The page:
If RR implements non-optimized route-reflection, then it will choose
   path to NetA via R1 and advertise it to both R3 and R4.  Such choice
   is good from R3 perspective, but it results in suboptimal traffic
   flow from R4 to NetA.

   Using the proposed BGPLS extensions, the route-reflector will learn
   that cost from R4 to R1 is 8 whereas to R2 it's only 1.  RR will
   announce NetA to R4 with next-hop set to R2, while its announce to R3
   will still have R1 as next-hop.  Both R3 and R4 now will send traffic
   to NetA via closest exit, achieving same behaviour as if full iBGP
   mesh would have been configured.

A.2.  Non-IGP based cost

   When it's desirable to direct traffic over an exit other than the one
   with smallest IGP cost, BGPLS extensions can be used to convey cost
   which is not based on IGP.  For example, network operator may arrange
   exit points in order of administrative preference and configure
   routers to send this instead of IGP cost.  Route reflector then will
   then calculate best path based on administrative preference rather
   than IGP metrics.

   Network operators should excercise care to ensure that all routers up
   to and including exit point do not devert packets on to a different
   path, otherwise routing loops may occur.  One way to achieve this is
   to have consistent administrative preference among all routers.
   Another option is to use a tunneling mechanism (e.g.  MPLS-TE tunnel)



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   between source and the exit point, provided that the router serving
   as exit point will send packets out of the network rather than
   diverting them to another exit point.

A.3.  Multiple route-reflectors

   This example demonstrates that BGPLS extensions are necessary only
   between routers that already exchange other AFI/SAFI.

                              |
   R1----R3---------R5----R7--+
         |           |        |
        RR1          |       NetA
         |          RR2       |
         |           |        |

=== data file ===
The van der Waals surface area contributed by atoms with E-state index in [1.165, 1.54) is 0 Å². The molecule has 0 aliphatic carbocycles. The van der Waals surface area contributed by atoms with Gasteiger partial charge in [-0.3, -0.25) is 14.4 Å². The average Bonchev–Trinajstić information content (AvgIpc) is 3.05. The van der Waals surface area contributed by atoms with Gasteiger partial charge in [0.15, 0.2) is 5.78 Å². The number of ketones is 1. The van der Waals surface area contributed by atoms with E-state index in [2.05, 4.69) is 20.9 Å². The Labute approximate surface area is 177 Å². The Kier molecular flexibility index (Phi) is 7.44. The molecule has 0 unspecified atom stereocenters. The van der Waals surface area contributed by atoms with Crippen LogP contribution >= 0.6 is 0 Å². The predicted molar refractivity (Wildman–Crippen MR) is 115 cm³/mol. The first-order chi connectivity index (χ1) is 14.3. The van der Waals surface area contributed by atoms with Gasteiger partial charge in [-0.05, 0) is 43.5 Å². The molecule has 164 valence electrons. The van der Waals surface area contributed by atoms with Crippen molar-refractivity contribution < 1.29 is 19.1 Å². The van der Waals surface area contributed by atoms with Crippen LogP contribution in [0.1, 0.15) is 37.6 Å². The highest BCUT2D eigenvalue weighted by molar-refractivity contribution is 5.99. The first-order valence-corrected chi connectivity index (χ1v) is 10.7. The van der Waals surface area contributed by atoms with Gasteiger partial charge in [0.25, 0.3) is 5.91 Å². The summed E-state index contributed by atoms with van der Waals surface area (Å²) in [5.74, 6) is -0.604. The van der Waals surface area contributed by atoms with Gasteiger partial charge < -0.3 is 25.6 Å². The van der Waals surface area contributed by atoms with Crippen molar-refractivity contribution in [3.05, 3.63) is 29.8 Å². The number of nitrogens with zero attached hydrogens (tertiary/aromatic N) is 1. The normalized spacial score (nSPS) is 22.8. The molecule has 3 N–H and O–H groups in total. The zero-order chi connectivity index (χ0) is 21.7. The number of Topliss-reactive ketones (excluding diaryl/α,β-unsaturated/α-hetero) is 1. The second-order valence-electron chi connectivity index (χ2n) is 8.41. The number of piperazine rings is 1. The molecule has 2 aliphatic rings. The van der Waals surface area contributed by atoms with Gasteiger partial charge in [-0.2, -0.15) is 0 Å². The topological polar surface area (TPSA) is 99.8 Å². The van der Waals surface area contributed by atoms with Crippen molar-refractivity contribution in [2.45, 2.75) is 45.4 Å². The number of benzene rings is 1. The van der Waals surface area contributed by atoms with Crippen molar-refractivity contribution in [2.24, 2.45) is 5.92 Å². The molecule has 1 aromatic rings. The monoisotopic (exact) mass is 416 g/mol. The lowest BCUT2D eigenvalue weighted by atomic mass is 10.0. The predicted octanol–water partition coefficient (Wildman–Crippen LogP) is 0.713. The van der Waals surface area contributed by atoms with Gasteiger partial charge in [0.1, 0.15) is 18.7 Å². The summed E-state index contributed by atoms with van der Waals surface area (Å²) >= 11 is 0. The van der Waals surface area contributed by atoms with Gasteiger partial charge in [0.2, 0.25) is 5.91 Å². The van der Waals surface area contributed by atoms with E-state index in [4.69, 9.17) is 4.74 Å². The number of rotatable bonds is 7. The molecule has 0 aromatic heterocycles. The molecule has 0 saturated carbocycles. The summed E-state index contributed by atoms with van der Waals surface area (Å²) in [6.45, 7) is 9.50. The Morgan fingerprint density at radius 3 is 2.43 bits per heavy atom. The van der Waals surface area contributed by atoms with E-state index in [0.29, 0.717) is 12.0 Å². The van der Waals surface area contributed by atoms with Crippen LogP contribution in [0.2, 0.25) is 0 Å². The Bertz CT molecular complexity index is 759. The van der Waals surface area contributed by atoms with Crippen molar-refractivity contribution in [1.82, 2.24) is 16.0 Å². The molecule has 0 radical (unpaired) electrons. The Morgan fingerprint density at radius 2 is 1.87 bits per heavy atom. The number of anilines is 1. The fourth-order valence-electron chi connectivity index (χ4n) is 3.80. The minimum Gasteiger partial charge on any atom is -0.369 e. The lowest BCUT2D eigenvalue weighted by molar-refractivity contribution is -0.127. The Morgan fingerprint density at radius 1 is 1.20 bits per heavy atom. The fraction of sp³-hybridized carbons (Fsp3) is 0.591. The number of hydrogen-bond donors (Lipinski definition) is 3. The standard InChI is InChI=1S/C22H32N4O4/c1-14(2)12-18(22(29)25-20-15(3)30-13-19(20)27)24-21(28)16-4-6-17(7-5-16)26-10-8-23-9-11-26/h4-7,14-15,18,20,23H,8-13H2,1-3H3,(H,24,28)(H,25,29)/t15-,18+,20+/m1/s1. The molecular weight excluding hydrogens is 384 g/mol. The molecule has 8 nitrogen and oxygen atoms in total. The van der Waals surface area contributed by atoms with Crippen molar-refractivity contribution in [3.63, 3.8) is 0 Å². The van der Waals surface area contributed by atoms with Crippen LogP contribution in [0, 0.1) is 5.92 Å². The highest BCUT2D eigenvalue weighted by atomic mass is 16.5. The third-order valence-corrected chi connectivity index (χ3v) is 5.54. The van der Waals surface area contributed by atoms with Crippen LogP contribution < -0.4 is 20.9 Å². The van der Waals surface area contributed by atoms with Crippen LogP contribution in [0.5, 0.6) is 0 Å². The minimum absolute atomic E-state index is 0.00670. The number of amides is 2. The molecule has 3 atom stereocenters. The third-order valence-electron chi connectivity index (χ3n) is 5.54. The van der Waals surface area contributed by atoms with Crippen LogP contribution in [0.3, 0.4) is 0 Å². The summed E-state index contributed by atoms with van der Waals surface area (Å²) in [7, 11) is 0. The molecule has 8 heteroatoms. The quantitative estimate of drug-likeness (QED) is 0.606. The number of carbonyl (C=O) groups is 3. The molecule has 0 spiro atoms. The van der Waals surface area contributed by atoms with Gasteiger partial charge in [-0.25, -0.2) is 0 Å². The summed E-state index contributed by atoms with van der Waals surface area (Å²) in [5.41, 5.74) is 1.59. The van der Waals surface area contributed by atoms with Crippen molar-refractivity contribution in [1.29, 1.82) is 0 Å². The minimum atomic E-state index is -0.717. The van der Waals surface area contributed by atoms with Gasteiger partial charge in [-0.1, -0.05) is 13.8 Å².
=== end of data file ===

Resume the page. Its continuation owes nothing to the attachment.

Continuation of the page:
R2----R4---------R6----R8--+
                              |

   In the above network the routers R1-R4 are clients of RR1, and R5-R8
   are clients of RR2.  RR1 and RR2 also peer with each other and use
   ADDPATH.

   RR2 learns about NetA from R7 and R8.  Since it sends not just best-
   path but all prefixes to RR1, there is no need for RR2 to learn cost
   information from R1 and R2 towards R7 and R8.  On the other hand RR1
   does exchange cost information using BGPLS with R1 and R2 so that
   each of them can receive routes, which are best from their
   perspective.

   As addition to ADDPATH a mechanism could be devised that would allow
   RR2 to learn how many alternative routes does it need to send to RR1.
   For example, if NetA would also be connected to R9 (not shown) but
   all clients of RR1 prefer R7 as exit point and R9 as next-best, then
   there is no need for RR2 to send NetA routes with next-hop R8 to RR1.

   Discussion: authors would like to solicit discussion whether there is
   sufficient interest in such mechanism.

A.4.  Inter-AS MPLS VPN

   Previous example could be transposed to Inter-AS MPLS VPN Option C
   scenario.  In this case route reflectors RR1 and RR2 can be from
   different autonomous system.  Essentially the behaviour of routers
   remains as already described.







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A.5.  Corner case

      --+---NetA--+--
        |         |
   RR---R1        R2
          \      /
           R3---R4

   In the above network cost from R3 to R1 is 10, all other costs are 1.
   If RR advertises NetA to R3 based on cost information received from
   R3, but uses its own cost when advertising NetA to R4, there will be
   a loop formed.  This is the reason why section "BGP best path
   selection modification" requires RR to have next-hop cost information
   for every next-hop and every peer.

   Note that the problem is the same as if RR would not use extensions
   described in this document and R3 would peer directly with R1 and R2,
   while R4 would peer only with RR.

Authors' Addresses

   Ilya Varlashkin
   Google

   Email: ilya@nobulus.com


   Robert Raszuk
   Mirantis Inc.
   615 National Ave. #100
   Mt View, CA  94043
   USA

   Email: robert@raszuk.net


   Keyur Patel
   Cisco Systems
   170 W. Tasman Drive
   San Jose, CA 95124  95134
   USA

   Email: keyupate@cisco.com








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   Manish Bhardwaj
   Cisco Systems
   170 W. Tasman Drive
   San Jose, CA 95124  95134
   USA

   Email: manbhard@cisco.com


   Serpil Bayraktar
   Cisco Systems
   170 W. Tasman Drive
   San Jose, CA 95124  95134
   USA

   Email: serpil@cisco.com